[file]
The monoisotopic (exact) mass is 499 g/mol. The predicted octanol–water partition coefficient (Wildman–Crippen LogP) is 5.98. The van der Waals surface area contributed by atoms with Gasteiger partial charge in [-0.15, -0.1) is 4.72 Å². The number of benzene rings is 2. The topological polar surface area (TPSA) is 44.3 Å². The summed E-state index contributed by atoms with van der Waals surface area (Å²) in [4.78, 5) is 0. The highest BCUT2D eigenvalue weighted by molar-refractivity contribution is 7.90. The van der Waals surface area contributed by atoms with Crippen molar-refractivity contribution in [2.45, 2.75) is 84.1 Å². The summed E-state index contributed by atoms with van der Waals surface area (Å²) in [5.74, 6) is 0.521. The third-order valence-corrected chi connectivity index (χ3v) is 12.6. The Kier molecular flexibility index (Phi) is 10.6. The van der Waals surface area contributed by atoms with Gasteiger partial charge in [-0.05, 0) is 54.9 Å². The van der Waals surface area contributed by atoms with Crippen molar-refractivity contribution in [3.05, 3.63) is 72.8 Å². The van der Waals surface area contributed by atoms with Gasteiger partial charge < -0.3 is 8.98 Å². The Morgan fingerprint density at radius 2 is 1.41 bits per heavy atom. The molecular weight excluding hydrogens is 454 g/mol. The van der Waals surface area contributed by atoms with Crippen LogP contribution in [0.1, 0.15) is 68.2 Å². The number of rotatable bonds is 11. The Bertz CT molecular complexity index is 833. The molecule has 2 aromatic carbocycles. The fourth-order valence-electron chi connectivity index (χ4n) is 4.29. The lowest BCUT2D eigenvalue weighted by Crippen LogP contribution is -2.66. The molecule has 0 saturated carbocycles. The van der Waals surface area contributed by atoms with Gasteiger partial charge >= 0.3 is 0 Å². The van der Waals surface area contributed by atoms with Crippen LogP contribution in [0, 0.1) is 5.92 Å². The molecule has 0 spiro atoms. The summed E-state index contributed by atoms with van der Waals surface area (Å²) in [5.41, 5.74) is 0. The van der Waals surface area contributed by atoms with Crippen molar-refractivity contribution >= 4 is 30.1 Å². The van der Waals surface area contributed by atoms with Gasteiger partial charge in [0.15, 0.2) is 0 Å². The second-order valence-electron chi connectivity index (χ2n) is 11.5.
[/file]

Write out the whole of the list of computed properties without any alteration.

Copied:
The monoisotopic (exact) mass is 499 g/mol. The predicted octanol–water partition coefficient (Wildman–Crippen LogP) is 5.98. The van der Waals surface area contributed by atoms with Gasteiger partial charge in [-0.15, -0.1) is 4.72 Å². The number of benzene rings is 2. The topological polar surface area (TPSA) is 44.3 Å². The summed E-state index contributed by atoms with van der Waals surface area (Å²) in [4.78, 5) is 0. The highest BCUT2D eigenvalue weighted by molar-refractivity contribution is 7.90. The van der Waals surface area contributed by atoms with Crippen molar-refractivity contribution in [2.45, 2.75) is 84.1 Å². The summed E-state index contributed by atoms with van der Waals surface area (Å²) in [5.74, 6) is 0.521. The third-order valence-corrected chi connectivity index (χ3v) is 12.6. The Kier molecular flexibility index (Phi) is 10.6. The van der Waals surface area contributed by atoms with Gasteiger partial charge in [-0.05, 0) is 54.9 Å². The van der Waals surface area contributed by atoms with Crippen molar-refractivity contribution in [3.05, 3.63) is 72.8 Å². The van der Waals surface area contributed by atoms with Gasteiger partial charge < -0.3 is 8.98 Å². The Morgan fingerprint density at radius 2 is 1.41 bits per heavy atom. The molecular weight excluding hydrogens is 454 g/mol. The van der Waals surface area contributed by atoms with Crippen LogP contribution in [0.1, 0.15) is 68.2 Å². The number of rotatable bonds is 11. The Bertz CT molecular complexity index is 833. The molecule has 2 aromatic carbocycles. The fourth-order valence-electron chi connectivity index (χ4n) is 4.29. The lowest BCUT2D eigenvalue weighted by Crippen LogP contribution is -2.66. The molecule has 0 saturated carbocycles. The van der Waals surface area contributed by atoms with Gasteiger partial charge >= 0.3 is 0 Å². The van der Waals surface area contributed by atoms with Crippen LogP contribution in [0, 0.1) is 5.92 Å². The molecule has 0 spiro atoms. The summed E-state index contributed by atoms with van der Waals surface area (Å²) in [5.41, 5.74) is 0. The van der Waals surface area contributed by atoms with Crippen molar-refractivity contribution >= 4 is 30.1 Å². The van der Waals surface area contributed by atoms with Gasteiger partial charge in [0.15, 0.2) is 0 Å². The second-order valence-electron chi connectivity index (χ2n) is 11.5.